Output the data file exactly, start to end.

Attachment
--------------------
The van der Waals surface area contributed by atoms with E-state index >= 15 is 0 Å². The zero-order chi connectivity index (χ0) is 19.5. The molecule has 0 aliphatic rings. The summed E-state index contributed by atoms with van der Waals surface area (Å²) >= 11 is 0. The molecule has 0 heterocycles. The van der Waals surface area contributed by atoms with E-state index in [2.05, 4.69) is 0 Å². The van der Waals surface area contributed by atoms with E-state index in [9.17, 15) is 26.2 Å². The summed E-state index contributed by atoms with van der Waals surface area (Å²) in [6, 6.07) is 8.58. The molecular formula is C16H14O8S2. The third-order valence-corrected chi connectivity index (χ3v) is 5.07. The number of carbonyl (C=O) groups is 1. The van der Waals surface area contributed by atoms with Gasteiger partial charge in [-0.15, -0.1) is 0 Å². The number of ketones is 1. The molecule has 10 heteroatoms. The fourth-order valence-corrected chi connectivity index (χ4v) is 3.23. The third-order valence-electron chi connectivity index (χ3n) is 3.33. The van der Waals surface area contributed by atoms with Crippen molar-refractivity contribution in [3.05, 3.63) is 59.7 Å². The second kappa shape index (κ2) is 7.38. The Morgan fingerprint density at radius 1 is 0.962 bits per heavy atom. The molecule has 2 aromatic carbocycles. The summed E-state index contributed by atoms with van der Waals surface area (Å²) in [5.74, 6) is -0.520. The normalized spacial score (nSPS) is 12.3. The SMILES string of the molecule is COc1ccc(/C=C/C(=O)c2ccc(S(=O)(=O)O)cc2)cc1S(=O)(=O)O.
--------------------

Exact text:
The van der Waals surface area contributed by atoms with E-state index >= 15 is 0 Å². The zero-order chi connectivity index (χ0) is 19.5. The molecule has 0 aliphatic rings. The summed E-state index contributed by atoms with van der Waals surface area (Å²) >= 11 is 0. The molecule has 0 heterocycles. The van der Waals surface area contributed by atoms with E-state index in [2.05, 4.69) is 0 Å². The van der Waals surface area contributed by atoms with E-state index in [9.17, 15) is 26.2 Å². The summed E-state index contributed by atoms with van der Waals surface area (Å²) in [6, 6.07) is 8.58. The molecular formula is C16H14O8S2. The third-order valence-corrected chi connectivity index (χ3v) is 5.07. The number of carbonyl (C=O) groups is 1. The van der Waals surface area contributed by atoms with Gasteiger partial charge in [-0.15, -0.1) is 0 Å². The number of ketones is 1. The molecule has 10 heteroatoms. The fourth-order valence-corrected chi connectivity index (χ4v) is 3.23. The third-order valence-electron chi connectivity index (χ3n) is 3.33. The van der Waals surface area contributed by atoms with Crippen molar-refractivity contribution in [3.05, 3.63) is 59.7 Å². The second kappa shape index (κ2) is 7.38. The Morgan fingerprint density at radius 1 is 0.962 bits per heavy atom. The molecule has 2 aromatic carbocycles. The summed E-state index contributed by atoms with van der Waals surface area (Å²) in [5.74, 6) is -0.520. The normalized spacial score (nSPS) is 12.3. The SMILES string of the molecule is COc1ccc(/C=C/C(=O)c2ccc(S(=O)(=O)O)cc2)cc1S(=O)(=O)O.